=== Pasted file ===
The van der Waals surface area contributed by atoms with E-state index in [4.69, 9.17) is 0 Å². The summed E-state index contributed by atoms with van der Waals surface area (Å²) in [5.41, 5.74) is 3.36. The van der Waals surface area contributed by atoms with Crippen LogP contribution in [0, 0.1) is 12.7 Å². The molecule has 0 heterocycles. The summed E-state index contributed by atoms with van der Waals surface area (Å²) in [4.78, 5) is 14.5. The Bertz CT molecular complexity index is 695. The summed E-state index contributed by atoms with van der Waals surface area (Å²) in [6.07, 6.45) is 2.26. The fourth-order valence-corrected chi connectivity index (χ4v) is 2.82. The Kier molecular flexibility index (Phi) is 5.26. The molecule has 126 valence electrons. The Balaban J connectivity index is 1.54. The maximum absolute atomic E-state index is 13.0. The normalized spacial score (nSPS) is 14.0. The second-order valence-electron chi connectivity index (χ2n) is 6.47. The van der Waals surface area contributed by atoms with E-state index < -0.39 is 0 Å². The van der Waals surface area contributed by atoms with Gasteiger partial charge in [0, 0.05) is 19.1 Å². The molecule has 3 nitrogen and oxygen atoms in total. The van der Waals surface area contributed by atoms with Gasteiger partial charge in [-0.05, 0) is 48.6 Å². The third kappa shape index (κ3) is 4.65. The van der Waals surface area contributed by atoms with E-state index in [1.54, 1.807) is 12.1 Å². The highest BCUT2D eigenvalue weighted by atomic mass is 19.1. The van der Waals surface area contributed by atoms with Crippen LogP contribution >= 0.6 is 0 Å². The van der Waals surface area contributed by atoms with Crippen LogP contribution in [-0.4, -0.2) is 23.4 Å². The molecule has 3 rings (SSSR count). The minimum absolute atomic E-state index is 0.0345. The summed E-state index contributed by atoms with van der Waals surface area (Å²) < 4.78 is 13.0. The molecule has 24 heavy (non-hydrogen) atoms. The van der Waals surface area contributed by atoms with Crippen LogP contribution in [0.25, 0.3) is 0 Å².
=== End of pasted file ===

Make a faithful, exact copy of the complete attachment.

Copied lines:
The van der Waals surface area contributed by atoms with E-state index in [4.69, 9.17) is 0 Å². The summed E-state index contributed by atoms with van der Waals surface area (Å²) in [5.41, 5.74) is 3.36. The van der Waals surface area contributed by atoms with Crippen LogP contribution in [0, 0.1) is 12.7 Å². The molecule has 0 heterocycles. The summed E-state index contributed by atoms with van der Waals surface area (Å²) in [4.78, 5) is 14.5. The Bertz CT molecular complexity index is 695. The summed E-state index contributed by atoms with van der Waals surface area (Å²) in [6.07, 6.45) is 2.26. The fourth-order valence-corrected chi connectivity index (χ4v) is 2.82. The Kier molecular flexibility index (Phi) is 5.26. The molecule has 126 valence electrons. The Balaban J connectivity index is 1.54. The maximum absolute atomic E-state index is 13.0. The normalized spacial score (nSPS) is 14.0. The second-order valence-electron chi connectivity index (χ2n) is 6.47. The van der Waals surface area contributed by atoms with E-state index < -0.39 is 0 Å². The van der Waals surface area contributed by atoms with Gasteiger partial charge in [0, 0.05) is 19.1 Å². The molecule has 3 nitrogen and oxygen atoms in total. The van der Waals surface area contributed by atoms with Gasteiger partial charge in [-0.05, 0) is 48.6 Å². The third kappa shape index (κ3) is 4.65. The van der Waals surface area contributed by atoms with E-state index in [1.54, 1.807) is 12.1 Å². The highest BCUT2D eigenvalue weighted by atomic mass is 19.1. The van der Waals surface area contributed by atoms with Crippen LogP contribution >= 0.6 is 0 Å². The van der Waals surface area contributed by atoms with Crippen LogP contribution in [-0.4, -0.2) is 23.4 Å². The molecule has 3 rings (SSSR count). The minimum absolute atomic E-state index is 0.0345. The summed E-state index contributed by atoms with van der Waals surface area (Å²) < 4.78 is 13.0. The molecule has 24 heavy (non-hydrogen) atoms. The van der Waals surface area contributed by atoms with Crippen LogP contribution in [0.25, 0.3) is 0 Å².